Top food sources: Milk and milk products, enriched grain products
RDA for adults: Men: 16 mg, Women: 14 mg
Functions: Helps metabolize carbohydrates and fatty acids
Top food sources: Poultry, fish, meat, legumes, peanut butter
Vitamin B6 (pyridoxine)
RDA for adults: Men: 1.7 mg, Women: 1.5 mg
Functions: Helps make new cells, helps fight infection
Top food sources: Chicken, fish, pork, whole grains, legumes
RDA for adults: Men/Women: 400 mcg
Functions: Keeps red blood cells healthy, helps make new cells, helps keep heart healthy
Top food sources: Legumes, orange juice, spinach, broccoli, peanuts, fortified grain products and cereals, yeast
RDA for adults: Men/Women: 2.4 mcg
Functions: Helps make red blood cells, helps metabolize fatty acids
Top food sources: Meat, poultry, fish, eggs, milk, milk products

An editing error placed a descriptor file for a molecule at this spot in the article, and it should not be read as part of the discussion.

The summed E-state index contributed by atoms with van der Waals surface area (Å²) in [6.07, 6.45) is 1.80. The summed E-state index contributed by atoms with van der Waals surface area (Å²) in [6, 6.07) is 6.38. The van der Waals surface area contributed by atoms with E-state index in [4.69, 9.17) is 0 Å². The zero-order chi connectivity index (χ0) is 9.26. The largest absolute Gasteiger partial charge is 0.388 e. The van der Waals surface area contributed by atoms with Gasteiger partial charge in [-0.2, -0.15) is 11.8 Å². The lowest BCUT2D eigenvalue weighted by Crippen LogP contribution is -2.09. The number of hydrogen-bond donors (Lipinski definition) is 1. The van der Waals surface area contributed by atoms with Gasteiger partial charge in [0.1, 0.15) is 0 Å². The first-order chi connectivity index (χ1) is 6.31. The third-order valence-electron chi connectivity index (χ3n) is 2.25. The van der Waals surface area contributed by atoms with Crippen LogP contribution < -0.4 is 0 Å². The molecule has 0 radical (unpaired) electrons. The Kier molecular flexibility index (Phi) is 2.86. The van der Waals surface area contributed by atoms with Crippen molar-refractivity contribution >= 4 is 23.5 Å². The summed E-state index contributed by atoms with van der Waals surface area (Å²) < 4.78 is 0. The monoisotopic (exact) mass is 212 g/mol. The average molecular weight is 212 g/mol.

RDA for adults: Men/Women: 30 mcg
Functions: Helps use the protein, fat, and carbohydrates from foods you eat; helps produce energy
Top food sources: Eggs, liver, yeast, cereals
RDA for adults: Men/Women: 5 mg
Functions: Helps produce energy, helps use the food you eat
Top food sources: Meat, poultry, fish, milk, legumes, sweet potatoes
RDA for adults: Men: 900 mcg, Women: 700 mcg
Functions: Promotes normal vision and cell and tissue growth, works as an antioxidant to reduce risk for some diseases
Top food sources: Red, yellow, and orange vegetables and fruits (carrots, mangoes, apricots, yams, winter squashes), green leafy vegetables, fortified milk, liver, fish oil
RDA for adults: Men/Women: 5 -- 15 mcg
Functions: Helps absorption of calcium and phosphorus
Top food sources: Fortified milk, sunlight
RDA for adults: Men/Women: 15 mg
Functions: Helps maintain cells, works as an antioxidant to lower risk of heart disease
Top food sources: Vegetable oils, nuts, seeds, wheat germ
RDA for adults: Men: 120 mcg, Women: 90 mcg
Functions: Needed for proper clotting of blood
Top food sources: Leafy vegetables, spinach, broccoli
Featured in Diabetic Living magazine (Meredith Publications)